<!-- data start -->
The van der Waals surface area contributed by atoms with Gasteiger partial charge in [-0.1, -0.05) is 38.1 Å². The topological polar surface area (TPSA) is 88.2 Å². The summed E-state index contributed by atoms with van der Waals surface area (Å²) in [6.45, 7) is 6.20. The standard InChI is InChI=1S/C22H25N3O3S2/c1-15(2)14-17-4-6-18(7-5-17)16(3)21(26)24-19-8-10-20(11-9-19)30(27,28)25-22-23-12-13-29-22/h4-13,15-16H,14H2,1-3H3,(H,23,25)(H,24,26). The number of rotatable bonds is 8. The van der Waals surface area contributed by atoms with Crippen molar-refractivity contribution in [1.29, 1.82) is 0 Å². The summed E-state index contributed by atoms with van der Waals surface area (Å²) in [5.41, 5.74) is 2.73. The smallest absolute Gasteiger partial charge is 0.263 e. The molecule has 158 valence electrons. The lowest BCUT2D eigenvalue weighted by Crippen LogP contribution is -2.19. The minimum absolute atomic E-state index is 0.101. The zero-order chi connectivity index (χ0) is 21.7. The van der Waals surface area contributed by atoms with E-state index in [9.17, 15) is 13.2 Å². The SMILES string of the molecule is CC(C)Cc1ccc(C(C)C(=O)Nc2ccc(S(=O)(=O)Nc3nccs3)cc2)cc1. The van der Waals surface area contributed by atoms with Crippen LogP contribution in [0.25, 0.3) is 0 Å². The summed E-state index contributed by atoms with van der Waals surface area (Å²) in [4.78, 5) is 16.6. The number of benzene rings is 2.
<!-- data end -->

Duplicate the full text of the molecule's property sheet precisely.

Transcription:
The van der Waals surface area contributed by atoms with Gasteiger partial charge in [-0.1, -0.05) is 38.1 Å². The topological polar surface area (TPSA) is 88.2 Å². The summed E-state index contributed by atoms with van der Waals surface area (Å²) in [6.45, 7) is 6.20. The standard InChI is InChI=1S/C22H25N3O3S2/c1-15(2)14-17-4-6-18(7-5-17)16(3)21(26)24-19-8-10-20(11-9-19)30(27,28)25-22-23-12-13-29-22/h4-13,15-16H,14H2,1-3H3,(H,23,25)(H,24,26). The number of rotatable bonds is 8. The van der Waals surface area contributed by atoms with Crippen molar-refractivity contribution in [1.29, 1.82) is 0 Å². The summed E-state index contributed by atoms with van der Waals surface area (Å²) in [5.41, 5.74) is 2.73. The smallest absolute Gasteiger partial charge is 0.263 e. The molecule has 158 valence electrons. The lowest BCUT2D eigenvalue weighted by Crippen LogP contribution is -2.19. The minimum absolute atomic E-state index is 0.101. The zero-order chi connectivity index (χ0) is 21.7. The van der Waals surface area contributed by atoms with E-state index in [9.17, 15) is 13.2 Å². The SMILES string of the molecule is CC(C)Cc1ccc(C(C)C(=O)Nc2ccc(S(=O)(=O)Nc3nccs3)cc2)cc1. The van der Waals surface area contributed by atoms with Crippen LogP contribution in [0.25, 0.3) is 0 Å². The summed E-state index contributed by atoms with van der Waals surface area (Å²) in [4.78, 5) is 16.6. The number of benzene rings is 2.